Post-COVID government operations to become norm, says mayor

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KINGSTON – Kingston Mayor Steve Noble speculated virtual public meetings and government work-from-home positions will become part of the norm after their utilization during the pandemic.

During a Hudson Valley Pattern for Progress virtual event Wednesday, Mayors Steve Noble, Joseph DeStefano of Middletown, and Rob Rolison of Poughkeepsie shared the surprising wins in city government that came as part of the forced evolution imposed by COVID.

After being forced to adjust by the pandemic, city leaders said benefits such as outdoor dining, increased interest in public parks and waterfronts, digital municipal bill pay, more efficient use of courts and universal agreements for shared services were realized in a way that had not been explored before.

Among those, Noble said that virtual conferencing has increased participation in government and Kingston has been able to get a significant increase in public input on many projects because of it.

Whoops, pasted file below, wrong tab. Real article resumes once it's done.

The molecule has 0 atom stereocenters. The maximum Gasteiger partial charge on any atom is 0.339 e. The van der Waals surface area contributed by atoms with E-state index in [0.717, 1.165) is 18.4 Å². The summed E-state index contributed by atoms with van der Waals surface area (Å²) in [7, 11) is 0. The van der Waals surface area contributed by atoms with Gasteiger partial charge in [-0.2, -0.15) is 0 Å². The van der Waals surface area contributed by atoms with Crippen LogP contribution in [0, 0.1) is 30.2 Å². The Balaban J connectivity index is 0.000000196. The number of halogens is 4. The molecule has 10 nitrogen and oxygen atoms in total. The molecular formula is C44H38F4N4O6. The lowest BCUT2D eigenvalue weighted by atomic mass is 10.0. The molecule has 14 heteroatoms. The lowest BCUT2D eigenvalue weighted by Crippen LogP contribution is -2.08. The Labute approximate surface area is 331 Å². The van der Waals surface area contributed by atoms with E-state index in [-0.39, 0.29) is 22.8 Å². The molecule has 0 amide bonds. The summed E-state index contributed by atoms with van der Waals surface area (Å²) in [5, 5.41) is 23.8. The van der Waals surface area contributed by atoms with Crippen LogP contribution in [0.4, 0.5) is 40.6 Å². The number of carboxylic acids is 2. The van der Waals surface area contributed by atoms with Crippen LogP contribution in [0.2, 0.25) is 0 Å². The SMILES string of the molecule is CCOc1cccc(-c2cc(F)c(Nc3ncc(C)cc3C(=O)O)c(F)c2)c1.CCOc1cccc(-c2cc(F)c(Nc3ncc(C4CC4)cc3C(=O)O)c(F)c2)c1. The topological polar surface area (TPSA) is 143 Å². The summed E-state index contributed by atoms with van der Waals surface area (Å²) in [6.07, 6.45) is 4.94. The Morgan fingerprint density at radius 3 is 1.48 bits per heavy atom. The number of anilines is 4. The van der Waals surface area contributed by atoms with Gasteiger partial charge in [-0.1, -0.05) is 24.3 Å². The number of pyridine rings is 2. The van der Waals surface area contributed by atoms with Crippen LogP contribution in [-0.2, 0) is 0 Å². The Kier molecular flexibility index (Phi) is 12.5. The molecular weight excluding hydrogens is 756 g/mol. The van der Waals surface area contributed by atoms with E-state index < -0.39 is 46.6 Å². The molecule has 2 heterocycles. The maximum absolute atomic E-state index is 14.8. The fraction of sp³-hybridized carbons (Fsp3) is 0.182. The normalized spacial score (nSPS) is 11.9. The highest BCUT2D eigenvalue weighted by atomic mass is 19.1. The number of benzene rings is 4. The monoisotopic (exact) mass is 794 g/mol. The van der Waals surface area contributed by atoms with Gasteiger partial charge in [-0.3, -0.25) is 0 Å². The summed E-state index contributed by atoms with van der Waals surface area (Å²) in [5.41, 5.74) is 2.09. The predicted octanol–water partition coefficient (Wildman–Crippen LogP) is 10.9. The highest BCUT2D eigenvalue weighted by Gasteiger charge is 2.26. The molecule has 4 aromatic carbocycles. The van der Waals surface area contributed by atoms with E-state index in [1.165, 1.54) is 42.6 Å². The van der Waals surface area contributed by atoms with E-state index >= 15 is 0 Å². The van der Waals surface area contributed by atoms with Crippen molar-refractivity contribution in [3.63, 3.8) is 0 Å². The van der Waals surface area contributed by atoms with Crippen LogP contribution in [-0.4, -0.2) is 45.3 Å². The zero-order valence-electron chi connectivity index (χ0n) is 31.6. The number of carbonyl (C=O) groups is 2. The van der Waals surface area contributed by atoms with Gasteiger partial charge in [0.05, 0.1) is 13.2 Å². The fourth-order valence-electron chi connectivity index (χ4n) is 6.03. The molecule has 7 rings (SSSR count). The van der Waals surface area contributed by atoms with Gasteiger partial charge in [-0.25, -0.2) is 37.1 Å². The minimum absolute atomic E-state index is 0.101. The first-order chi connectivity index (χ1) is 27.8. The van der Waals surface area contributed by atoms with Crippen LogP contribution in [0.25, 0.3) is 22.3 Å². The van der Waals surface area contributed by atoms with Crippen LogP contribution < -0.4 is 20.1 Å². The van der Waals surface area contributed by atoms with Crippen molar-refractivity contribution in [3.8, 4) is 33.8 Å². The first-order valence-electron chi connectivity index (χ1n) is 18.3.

“Virtual meetings have worked out really well for us,” said Noble. “We’ve also had a lot more people. We’ve got a lot of projects. We’ve been really trying to get a lot more public input; and so, we’ve been able to get a lot more people,” he said.

Noble added that city employees had never been able to work from home before; but, looking to the future, this may be a good fit for certain candidates and could also save money.

“I think going forward, there may be folks who should work from home for whatever reason and there could be future cost savings to local government if we do and are able to bring on new employees without having to build new space for them to work in,” said Noble.

According to the mayor, this wouldn’t be a full-on transition, city employees will go to work in person again and meetings will also be held in person, but there will be a balance between virtual and in-person that had never existed before.

Pattern for Progress are continuing the series, which talks to local government leaders about governance during and after the pandemic, with a discussion between the Ulster, Orange and Dutchess County Executives on March 25th.